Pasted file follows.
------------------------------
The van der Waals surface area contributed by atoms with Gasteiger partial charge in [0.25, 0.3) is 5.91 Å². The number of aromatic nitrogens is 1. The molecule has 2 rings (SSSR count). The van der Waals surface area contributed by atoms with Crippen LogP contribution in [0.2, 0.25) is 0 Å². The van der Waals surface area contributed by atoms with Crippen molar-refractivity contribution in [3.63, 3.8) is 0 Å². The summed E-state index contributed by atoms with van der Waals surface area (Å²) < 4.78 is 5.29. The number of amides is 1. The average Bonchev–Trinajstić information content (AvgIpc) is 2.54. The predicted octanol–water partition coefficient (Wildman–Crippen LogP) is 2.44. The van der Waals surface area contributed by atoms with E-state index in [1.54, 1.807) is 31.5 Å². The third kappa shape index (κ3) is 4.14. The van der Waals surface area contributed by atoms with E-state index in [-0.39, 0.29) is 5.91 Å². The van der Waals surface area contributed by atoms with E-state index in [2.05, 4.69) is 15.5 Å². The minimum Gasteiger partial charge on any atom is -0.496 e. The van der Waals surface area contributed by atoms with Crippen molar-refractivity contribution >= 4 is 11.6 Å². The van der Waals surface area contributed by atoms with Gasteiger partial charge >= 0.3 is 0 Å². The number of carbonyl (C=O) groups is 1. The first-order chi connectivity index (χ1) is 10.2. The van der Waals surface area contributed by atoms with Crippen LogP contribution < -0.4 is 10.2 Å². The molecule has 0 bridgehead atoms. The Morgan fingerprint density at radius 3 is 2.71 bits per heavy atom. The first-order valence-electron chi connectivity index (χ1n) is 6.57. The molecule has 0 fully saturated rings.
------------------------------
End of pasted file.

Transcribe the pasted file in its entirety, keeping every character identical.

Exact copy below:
The van der Waals surface area contributed by atoms with Gasteiger partial charge in [0.25, 0.3) is 5.91 Å². The number of aromatic nitrogens is 1. The molecule has 2 rings (SSSR count). The van der Waals surface area contributed by atoms with Crippen LogP contribution in [0.2, 0.25) is 0 Å². The van der Waals surface area contributed by atoms with Crippen molar-refractivity contribution in [3.63, 3.8) is 0 Å². The summed E-state index contributed by atoms with van der Waals surface area (Å²) < 4.78 is 5.29. The number of amides is 1. The average Bonchev–Trinajstić information content (AvgIpc) is 2.54. The predicted octanol–water partition coefficient (Wildman–Crippen LogP) is 2.44. The van der Waals surface area contributed by atoms with E-state index in [1.54, 1.807) is 31.5 Å². The third kappa shape index (κ3) is 4.14. The van der Waals surface area contributed by atoms with E-state index in [-0.39, 0.29) is 5.91 Å². The van der Waals surface area contributed by atoms with E-state index in [2.05, 4.69) is 15.5 Å². The minimum Gasteiger partial charge on any atom is -0.496 e. The van der Waals surface area contributed by atoms with Crippen molar-refractivity contribution >= 4 is 11.6 Å². The van der Waals surface area contributed by atoms with Gasteiger partial charge >= 0.3 is 0 Å². The number of carbonyl (C=O) groups is 1. The first-order chi connectivity index (χ1) is 10.2. The van der Waals surface area contributed by atoms with Crippen LogP contribution < -0.4 is 10.2 Å². The molecule has 0 bridgehead atoms. The Morgan fingerprint density at radius 3 is 2.71 bits per heavy atom. The first-order valence-electron chi connectivity index (χ1n) is 6.57. The molecule has 0 fully saturated rings.